I looked for work doing anything that I would be physically able to do, but there were no viable options and money was running out, so I decided to go back into education because I would at least have income in the form of a student loan. My disabled students advisor was amazing and I had one tutor over the course of two years who was genuinely supportive. The rest treated me as though I was making excuses or being dishonest, even though I didn’t ask for extra help or extra time or anything that required any effort or consideration on their part beyond the acceptance that sometimes I wasn’t physically able to attend lectures but would always catch up by myself and turn in assignments on time. There were rules and if you were unable to follow all of them, you became a non-entity, unworthy of even being listened to.

When I look back on this, I catch myself thinking “Why didn’t I fight?” and then I remember that the simple answer is I was already fighting every day. I was fighting to drive across town and attend lectures and tutorials and turn in assignments and stay out of hospital.

After I finished my course, with an A as my final grade, I started my own business because it was my only option for work. Having been living on nothing but a student loan for two years (which was better than nothing and better than homelessness) I had no money, but somehow my photography business worked until it didn’t. Until the recovery time I needed between photoshoots became too long to work enough to earn the amount of money I needed. Until I was physically unable to carry my gear and arrange my equipment in my studio. Until I would spend an hour after each shoot shaking and sweating on the bathroom floor, throwing up from the amount of caffeine and questionable internet-purchased ‘energy pills’ I’d consumed to be able to work in the first place. Until I stopped being able to sleep at all, partly due to the pain caused by the physical exertion of working and partly due to the sheer quantity of stimulants that I needed to stay awake during the day. My health was my lowest priority because it had to be but there are rules for self-destruction too and when you realise that you’re following every single one of them, it’s time for something to change.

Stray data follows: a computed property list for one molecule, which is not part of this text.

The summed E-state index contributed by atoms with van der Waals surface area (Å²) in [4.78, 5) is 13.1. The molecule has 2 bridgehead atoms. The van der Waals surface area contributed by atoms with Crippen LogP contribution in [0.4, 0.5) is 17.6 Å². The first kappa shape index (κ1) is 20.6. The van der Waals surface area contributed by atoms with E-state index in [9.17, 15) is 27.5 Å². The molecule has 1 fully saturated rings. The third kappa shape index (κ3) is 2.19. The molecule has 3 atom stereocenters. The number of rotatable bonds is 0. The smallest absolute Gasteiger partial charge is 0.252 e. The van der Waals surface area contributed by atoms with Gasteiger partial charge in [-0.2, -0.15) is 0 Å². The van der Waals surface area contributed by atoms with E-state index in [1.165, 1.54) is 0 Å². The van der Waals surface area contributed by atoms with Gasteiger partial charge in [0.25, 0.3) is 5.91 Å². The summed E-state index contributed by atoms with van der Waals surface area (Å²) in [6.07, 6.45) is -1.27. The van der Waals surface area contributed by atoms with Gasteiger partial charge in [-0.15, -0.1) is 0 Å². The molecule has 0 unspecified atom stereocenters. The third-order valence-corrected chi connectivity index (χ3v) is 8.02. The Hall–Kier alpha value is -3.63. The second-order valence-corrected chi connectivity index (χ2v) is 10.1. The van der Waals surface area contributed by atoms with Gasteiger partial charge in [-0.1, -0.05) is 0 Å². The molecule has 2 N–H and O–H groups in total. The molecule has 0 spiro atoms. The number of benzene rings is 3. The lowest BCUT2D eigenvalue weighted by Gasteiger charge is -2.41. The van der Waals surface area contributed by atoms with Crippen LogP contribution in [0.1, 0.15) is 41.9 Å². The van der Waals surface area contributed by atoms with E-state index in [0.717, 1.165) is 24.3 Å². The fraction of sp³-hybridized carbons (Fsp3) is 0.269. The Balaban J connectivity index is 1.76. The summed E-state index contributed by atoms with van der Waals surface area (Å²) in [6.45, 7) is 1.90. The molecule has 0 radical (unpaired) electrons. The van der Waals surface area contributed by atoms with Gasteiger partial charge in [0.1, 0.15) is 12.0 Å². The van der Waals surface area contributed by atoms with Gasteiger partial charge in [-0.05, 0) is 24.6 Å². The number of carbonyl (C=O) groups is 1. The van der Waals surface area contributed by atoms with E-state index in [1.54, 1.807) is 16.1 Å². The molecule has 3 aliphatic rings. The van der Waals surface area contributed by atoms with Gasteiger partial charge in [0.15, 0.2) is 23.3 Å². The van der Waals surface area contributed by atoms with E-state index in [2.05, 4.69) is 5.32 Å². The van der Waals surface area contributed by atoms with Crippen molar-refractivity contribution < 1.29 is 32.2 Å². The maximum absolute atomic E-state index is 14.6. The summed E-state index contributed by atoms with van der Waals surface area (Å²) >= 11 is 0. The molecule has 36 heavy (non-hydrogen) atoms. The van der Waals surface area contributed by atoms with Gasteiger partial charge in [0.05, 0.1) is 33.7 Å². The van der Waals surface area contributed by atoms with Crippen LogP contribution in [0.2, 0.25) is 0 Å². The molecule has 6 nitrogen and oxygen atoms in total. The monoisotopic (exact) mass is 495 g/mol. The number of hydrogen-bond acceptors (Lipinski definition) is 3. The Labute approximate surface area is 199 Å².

As luck (or something like it) would have it, I found a job that I could do. It was only part time but was done from a desk in an office and shifts were booked each week, so (in theory) I could work more when I was able to and less when I wasn’t. It didn’t always happen that way as the amount of work that was available didn’t always match up with my needs, so I worked when I could and had no money when I couldn’t. As luck (or something like it) would have it again, my employer started offering the option to work from home. It was still the same job but it was more manageable, although it was still a zero hours contract with no guarantee of work. When there is no work, there is no money. When there is work, everything else must take a back seat, including my health. Even zero hours contracts have rules and if you ‘choose’ to work on a zero hours contract, then following those rules is your ‘choice’. Ignore the fact that sometimes, for some people, choice is an illusion because the only alternative is no money, no food, no home, no anything.